Up to three-quarters of patients receiving cancer chemotherapy suffer from “chemo brain” — a side effect that makes it harder to remember things, maintain attention, and learn new information. When it strikes children, whose brains are still developing, effects are sometimes long lasting, affecting their schoolwork and self-esteem. “One of the most distressing potential side effects of chemotherapy in children…
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Frederick Alt, the HMS Charles A. Janeway Professor of Pediatrics at Boston Children’s Hospital, will be awarded the 2023 Paul Ehrlich and Ludwig Darmstaedter Prize, Germany’s highest medical award. Alt and co-winner David Schatz of Yale Medical School will be recognized for their discovery of molecules and mechanisms that enable the immune system to recognize billions of different antigens. “The picture…
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Genomic Sequencing Analysis Gets Boost through Nvidia, Broad Partnership

It’s an exciting time for next-generation sequencing. Multiple new companies, each with their own emerging platforms and new technologies, have entered the U.S. market in the past year. Although there is a lot of uncertainty in many aspects of this field, everyone can agree that the future will bring a lot more sequencing data. And, as the instruments produce more…
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Why do so many people get heart disease when they get older? We know that factors like high blood pressure or high cholesterol contribute to heart disease risk, but they don’t explain all cases. A first-of-its-kind study from Boston Children’s Hospital offers a new lens on heart health. It shows that the cells of our heart muscle accumulate new genetic…
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An exercise-related hormone, irisin, administered to animals with a model of Parkinson’s disease reduced nerve degeneration and symptoms associated with the progressive movement disorder, say scientists from Dana-Farber and Johns Hopkins Medicine. About one million people in the United States, and 10 million people worldwide are living with Parkinson’s, which is characterized by tremors, slowed muscular movements, and impaired balance…
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Organoids serve as a novel tool for disease modeling in three-dimensional multicellular contexts. Static organoids, however, lack the requisite biophysical microenvironment such as fluid flow, limiting their ability to faithfully recapitulate disease pathology. Here, we unite organoids with organ-on-a-chip technology to unravel disease pathology and develop therapies for autosomal recessive polycystic kidney disease. PKHD1-mutant organoids-on-a-chip are subjected to flow that induces…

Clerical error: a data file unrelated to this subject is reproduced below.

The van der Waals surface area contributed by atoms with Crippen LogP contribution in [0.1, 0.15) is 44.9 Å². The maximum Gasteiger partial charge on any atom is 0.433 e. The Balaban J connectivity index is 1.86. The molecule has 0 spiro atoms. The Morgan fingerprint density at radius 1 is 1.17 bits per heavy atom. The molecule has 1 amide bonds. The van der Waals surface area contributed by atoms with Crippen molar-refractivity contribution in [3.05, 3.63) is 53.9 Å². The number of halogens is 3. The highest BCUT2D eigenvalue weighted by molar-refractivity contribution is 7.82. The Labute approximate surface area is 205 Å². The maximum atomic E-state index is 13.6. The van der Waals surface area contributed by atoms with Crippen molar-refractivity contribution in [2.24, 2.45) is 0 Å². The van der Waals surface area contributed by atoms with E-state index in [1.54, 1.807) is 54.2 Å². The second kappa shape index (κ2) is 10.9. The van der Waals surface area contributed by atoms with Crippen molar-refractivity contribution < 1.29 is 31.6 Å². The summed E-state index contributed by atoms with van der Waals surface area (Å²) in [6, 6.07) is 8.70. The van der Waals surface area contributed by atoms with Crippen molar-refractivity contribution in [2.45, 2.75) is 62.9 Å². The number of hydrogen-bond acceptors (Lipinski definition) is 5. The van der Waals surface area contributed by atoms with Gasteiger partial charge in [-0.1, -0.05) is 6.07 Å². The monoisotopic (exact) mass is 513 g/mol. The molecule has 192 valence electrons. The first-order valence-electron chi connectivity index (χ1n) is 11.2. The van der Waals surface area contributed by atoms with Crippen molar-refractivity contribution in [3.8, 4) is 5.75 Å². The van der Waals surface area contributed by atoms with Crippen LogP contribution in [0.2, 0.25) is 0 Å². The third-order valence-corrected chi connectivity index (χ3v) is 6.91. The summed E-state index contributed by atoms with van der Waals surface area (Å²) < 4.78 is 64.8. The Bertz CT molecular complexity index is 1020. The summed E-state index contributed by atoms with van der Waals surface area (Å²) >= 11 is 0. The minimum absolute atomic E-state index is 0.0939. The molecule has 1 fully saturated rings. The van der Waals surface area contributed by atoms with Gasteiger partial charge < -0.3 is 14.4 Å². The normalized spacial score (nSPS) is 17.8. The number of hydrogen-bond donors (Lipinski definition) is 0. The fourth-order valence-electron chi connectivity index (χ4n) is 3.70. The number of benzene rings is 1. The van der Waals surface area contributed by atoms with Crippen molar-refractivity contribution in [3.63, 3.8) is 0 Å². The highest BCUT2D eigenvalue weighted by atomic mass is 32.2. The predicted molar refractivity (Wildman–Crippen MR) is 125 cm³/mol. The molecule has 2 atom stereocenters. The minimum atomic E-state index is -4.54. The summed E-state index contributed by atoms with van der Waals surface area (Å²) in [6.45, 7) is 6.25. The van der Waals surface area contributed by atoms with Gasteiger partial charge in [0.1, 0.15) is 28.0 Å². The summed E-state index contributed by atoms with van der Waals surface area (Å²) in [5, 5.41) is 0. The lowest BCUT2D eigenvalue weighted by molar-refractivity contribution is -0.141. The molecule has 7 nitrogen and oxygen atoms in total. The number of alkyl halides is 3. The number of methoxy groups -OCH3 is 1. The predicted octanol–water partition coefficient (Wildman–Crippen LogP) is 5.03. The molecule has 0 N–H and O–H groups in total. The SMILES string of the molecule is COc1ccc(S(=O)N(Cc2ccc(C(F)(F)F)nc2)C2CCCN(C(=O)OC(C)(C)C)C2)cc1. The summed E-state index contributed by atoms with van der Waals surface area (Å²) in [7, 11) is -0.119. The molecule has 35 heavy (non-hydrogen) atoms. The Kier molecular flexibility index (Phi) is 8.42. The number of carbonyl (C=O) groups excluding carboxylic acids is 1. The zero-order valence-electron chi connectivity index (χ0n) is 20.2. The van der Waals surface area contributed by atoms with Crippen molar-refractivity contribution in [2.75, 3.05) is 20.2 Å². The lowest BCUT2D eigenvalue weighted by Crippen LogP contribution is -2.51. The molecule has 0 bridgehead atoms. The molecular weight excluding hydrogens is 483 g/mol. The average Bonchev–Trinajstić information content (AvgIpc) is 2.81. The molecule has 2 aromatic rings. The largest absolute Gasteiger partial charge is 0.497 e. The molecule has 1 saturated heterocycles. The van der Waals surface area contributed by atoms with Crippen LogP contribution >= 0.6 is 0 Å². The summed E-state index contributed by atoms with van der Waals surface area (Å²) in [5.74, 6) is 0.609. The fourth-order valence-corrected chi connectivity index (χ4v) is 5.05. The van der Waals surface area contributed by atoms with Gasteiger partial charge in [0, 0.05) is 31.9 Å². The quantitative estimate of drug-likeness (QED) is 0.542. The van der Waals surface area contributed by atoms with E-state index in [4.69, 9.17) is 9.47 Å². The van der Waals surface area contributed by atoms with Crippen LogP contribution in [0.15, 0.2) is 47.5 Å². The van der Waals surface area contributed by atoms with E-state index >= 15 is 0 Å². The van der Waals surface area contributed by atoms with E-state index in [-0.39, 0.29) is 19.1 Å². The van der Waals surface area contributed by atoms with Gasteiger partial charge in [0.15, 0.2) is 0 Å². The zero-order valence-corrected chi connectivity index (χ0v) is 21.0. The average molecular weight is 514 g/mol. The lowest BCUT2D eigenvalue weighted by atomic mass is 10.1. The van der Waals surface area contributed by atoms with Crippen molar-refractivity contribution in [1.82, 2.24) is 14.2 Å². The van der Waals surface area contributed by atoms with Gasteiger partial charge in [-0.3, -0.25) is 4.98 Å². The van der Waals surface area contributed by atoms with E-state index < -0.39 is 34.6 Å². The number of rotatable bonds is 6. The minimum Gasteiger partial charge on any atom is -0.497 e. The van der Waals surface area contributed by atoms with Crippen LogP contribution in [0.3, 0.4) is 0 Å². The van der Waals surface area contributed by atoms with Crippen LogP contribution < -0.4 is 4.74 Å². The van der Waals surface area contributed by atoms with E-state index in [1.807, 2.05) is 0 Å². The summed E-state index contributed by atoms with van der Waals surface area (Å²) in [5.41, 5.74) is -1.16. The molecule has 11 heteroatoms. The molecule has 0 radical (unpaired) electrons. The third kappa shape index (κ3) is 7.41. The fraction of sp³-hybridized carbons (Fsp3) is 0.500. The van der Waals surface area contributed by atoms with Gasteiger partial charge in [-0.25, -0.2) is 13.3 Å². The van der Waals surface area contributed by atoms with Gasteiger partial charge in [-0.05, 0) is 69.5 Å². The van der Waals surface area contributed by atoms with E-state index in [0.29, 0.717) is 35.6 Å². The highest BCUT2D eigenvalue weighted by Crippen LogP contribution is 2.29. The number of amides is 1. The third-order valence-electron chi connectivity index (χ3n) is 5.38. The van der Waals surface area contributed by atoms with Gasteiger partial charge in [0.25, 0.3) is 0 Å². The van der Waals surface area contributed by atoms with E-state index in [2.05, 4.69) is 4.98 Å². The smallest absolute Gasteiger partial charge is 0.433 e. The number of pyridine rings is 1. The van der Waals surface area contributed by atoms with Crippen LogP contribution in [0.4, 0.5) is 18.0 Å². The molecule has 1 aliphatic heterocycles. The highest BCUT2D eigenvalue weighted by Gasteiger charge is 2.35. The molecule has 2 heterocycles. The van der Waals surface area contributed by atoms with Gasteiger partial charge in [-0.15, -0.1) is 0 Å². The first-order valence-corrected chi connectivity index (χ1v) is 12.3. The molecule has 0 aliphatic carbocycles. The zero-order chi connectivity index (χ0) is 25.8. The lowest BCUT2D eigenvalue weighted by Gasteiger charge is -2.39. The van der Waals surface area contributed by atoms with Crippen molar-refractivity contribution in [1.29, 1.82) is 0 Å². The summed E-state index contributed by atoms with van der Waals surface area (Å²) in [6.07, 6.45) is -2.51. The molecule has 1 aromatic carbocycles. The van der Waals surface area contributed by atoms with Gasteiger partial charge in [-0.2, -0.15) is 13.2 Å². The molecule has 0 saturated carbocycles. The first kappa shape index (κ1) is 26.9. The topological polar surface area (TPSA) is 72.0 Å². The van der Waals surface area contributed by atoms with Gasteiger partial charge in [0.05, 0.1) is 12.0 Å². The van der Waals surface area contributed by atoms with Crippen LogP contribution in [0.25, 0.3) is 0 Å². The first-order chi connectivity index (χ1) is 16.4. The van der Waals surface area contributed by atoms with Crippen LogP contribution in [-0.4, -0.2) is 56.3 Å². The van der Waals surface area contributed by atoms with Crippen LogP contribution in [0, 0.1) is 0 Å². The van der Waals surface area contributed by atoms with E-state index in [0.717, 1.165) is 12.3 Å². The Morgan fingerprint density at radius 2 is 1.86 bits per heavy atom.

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The brain is often compared to a supercomputer, so who better to help neuroscientists figure out how it’s programmed—and how to fix any bugs in the system—than a computer scientist? At the new Boston University Center for Brain Recovery, computing and data experts are joining with neurobiologists, biomedical engineers, speech therapists, and other researchers to improve our understanding of how…
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Deborah Jean Anderson, PhD, professor of medicine, has received a four-year, $7.2 million grant from the NIH’s National Institute of Child Health and Human Development renewing support for a Contraceptive Research Center (CRC) to further her research to develop innovative monoclonal antibody (mAb)-based contraceptive and multipurpose prevention technology (MPT) products.
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Chimeric antigen receptor (CAR) T cells can revolutionize cancer medicine. However, overactivation, lack of tumor-specific surface markers, and antigen escape have hampered CAR T cell development. A multi-antigen targeting CAR system regulated by clinically approved pharmaceutical agents is needed. Here, we present VIPER CARs (versatile protease regulatable CARs), a collection of inducible ON and OFF switch CAR circuits engineered with…
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Imagine you have 20 new compounds that have shown some effectiveness in treating a disease like tuberculosis (TB), which affects 10 million people worldwide and kills 1.5 million each year. You know that to treat the disease effectively, patients will need a combination of three or four drugs because TB bacteria behave differently in different environments—and in some cases, evolve…
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CRISPR-Cas Genome Editing Applications for Disease Modeling and Cell Therapy. Click to download.><br />
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